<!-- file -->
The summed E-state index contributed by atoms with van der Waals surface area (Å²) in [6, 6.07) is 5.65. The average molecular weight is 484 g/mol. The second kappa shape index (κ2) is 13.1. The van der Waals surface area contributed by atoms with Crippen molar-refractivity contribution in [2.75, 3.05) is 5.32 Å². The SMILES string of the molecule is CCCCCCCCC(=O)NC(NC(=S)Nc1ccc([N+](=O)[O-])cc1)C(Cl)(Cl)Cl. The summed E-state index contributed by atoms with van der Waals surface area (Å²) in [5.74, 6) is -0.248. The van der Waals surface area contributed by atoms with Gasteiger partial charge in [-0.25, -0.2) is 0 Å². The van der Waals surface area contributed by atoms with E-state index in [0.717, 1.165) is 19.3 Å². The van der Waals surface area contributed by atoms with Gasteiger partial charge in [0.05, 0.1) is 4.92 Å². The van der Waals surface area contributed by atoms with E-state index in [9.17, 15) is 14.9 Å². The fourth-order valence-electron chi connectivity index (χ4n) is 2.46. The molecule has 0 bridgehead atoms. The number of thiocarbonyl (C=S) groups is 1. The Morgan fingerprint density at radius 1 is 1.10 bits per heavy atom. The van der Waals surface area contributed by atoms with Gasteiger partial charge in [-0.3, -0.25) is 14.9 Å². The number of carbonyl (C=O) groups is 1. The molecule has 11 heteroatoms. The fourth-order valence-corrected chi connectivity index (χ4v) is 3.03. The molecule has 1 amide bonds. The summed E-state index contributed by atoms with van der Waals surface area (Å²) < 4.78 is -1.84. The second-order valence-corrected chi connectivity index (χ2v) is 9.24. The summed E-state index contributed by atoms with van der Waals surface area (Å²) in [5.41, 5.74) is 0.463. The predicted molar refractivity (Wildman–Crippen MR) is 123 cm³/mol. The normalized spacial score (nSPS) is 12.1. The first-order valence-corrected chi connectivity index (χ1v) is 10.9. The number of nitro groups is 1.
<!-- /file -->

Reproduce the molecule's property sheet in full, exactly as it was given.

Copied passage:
The summed E-state index contributed by atoms with van der Waals surface area (Å²) in [6, 6.07) is 5.65. The average molecular weight is 484 g/mol. The second kappa shape index (κ2) is 13.1. The van der Waals surface area contributed by atoms with Crippen molar-refractivity contribution in [2.75, 3.05) is 5.32 Å². The SMILES string of the molecule is CCCCCCCCC(=O)NC(NC(=S)Nc1ccc([N+](=O)[O-])cc1)C(Cl)(Cl)Cl. The summed E-state index contributed by atoms with van der Waals surface area (Å²) in [5.74, 6) is -0.248. The van der Waals surface area contributed by atoms with Gasteiger partial charge in [-0.25, -0.2) is 0 Å². The van der Waals surface area contributed by atoms with E-state index in [0.717, 1.165) is 19.3 Å². The van der Waals surface area contributed by atoms with Gasteiger partial charge in [0.05, 0.1) is 4.92 Å². The van der Waals surface area contributed by atoms with E-state index in [9.17, 15) is 14.9 Å². The fourth-order valence-electron chi connectivity index (χ4n) is 2.46. The molecule has 0 bridgehead atoms. The number of thiocarbonyl (C=S) groups is 1. The Morgan fingerprint density at radius 1 is 1.10 bits per heavy atom. The van der Waals surface area contributed by atoms with Gasteiger partial charge in [-0.3, -0.25) is 14.9 Å². The number of carbonyl (C=O) groups is 1. The molecule has 11 heteroatoms. The fourth-order valence-corrected chi connectivity index (χ4v) is 3.03. The molecule has 1 amide bonds. The summed E-state index contributed by atoms with van der Waals surface area (Å²) < 4.78 is -1.84. The second-order valence-corrected chi connectivity index (χ2v) is 9.24. The summed E-state index contributed by atoms with van der Waals surface area (Å²) in [5.41, 5.74) is 0.463. The predicted molar refractivity (Wildman–Crippen MR) is 123 cm³/mol. The normalized spacial score (nSPS) is 12.1. The first-order valence-corrected chi connectivity index (χ1v) is 10.9. The number of nitro groups is 1.